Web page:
Lots of Anger, Little Content as Syria Talks Begin

UN Chief Repeatedly Interrupts Syrian FM's Speech

With Secretary of State John Kerry insisting the only goal of the Geneva II peace talks, which began today, is to establish a new “transitional” government for Syria, it is less and less clear why Syria’s current government was even invited.

It certainly wasn’t to hear them speak, as UN Secretary-General Ban Ki-moon repeatedly interrupted Syrian Foreign Minister Walid al-Moallem’s opening remarks, mostly to complaining that he was taking too much time and making “inflammatory” comments.

Moallem’s comments centered around concerns about the rise of al-Qaeda dominated rebels in Syria’s north, and warnings to Turkey and other nations to stop backing such factions on the ground.

All that seemed very much beside the point to officials at the talks, however, and once Moallem was finally finished, the speeches continued, with little talk of even hazarding an attempt at stopping any of the fighting on the ground.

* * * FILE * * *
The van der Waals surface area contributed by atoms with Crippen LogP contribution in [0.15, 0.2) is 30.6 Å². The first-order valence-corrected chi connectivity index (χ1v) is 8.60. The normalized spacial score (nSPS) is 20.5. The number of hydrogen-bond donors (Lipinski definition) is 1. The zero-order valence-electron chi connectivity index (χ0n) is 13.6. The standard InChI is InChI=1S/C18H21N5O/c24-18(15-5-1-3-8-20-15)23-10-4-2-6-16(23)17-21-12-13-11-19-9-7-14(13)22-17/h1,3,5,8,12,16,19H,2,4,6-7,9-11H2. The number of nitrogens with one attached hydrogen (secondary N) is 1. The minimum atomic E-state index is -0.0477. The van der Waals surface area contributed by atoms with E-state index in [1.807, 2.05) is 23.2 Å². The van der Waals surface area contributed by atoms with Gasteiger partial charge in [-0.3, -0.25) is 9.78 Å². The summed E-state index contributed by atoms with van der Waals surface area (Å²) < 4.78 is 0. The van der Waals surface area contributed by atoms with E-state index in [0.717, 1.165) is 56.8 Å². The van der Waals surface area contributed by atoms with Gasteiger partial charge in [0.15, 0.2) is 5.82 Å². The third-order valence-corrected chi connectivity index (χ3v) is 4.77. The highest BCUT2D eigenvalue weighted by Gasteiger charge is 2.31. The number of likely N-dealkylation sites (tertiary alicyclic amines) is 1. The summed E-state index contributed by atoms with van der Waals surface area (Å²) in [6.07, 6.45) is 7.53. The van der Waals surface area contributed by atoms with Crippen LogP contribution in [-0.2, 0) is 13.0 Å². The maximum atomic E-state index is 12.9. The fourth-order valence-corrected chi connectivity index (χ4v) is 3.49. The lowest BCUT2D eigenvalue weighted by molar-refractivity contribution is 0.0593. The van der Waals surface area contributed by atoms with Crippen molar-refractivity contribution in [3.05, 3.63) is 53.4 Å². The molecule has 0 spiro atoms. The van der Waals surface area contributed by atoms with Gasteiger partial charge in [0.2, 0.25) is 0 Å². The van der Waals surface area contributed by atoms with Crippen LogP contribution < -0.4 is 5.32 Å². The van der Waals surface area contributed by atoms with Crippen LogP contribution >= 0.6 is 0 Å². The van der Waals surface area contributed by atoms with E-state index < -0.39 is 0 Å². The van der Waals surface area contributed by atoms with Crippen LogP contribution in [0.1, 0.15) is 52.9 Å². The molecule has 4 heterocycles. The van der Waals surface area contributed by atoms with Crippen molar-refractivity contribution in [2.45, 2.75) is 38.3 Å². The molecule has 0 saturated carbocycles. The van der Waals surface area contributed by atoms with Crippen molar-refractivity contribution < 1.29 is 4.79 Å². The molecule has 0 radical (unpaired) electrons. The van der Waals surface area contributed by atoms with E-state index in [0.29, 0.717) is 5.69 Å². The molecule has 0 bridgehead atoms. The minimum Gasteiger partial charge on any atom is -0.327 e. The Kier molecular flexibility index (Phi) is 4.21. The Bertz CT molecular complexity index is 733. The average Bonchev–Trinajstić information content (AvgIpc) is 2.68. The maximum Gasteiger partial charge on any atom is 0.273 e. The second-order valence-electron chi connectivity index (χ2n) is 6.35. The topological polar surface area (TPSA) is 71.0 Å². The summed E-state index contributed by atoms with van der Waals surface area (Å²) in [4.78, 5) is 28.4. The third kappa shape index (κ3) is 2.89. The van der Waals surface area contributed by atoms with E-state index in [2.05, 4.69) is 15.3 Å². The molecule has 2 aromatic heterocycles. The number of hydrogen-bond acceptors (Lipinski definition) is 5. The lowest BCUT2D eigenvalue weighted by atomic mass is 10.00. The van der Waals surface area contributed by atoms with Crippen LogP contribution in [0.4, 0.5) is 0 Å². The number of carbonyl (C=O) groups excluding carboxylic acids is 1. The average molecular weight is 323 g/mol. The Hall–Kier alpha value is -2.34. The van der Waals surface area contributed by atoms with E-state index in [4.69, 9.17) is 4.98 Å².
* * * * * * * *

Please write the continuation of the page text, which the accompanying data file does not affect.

That’s not surprising, of course, as materially none of the rebel fighters were represented at the talks. The lone “rebel” faction, the opposition Syrian National Coalition, is hoping to get things over as soon as possible and get themselves appointed Syria’s new “governing body.”

Much of Syria’s confusion about the talks appears to be time-sensitive, as Moallem’s speech seemed built around last week’s comments by Kerry and Russian FM Sergey Lavrov, talking up partial ceasefires and humanitarian corridors. All of that was endorsed by the Assad government and therefore immediately condemned by Kerry, who now sees efforts to stop the fighting as a “distraction” from the true purpose of the peace talks, installing a more pro-US regime.

Author: Jason Ditz

Jason Ditz is Senior Editor for Antiwar.com. He has 20 years of experience in foreign policy research and his work has appeared in The American Conservative, Responsible Statecraft, Forbes, Toronto Star, Minneapolis Star-Tribune, Providence Journal, Washington Times, and the Detroit Free Press.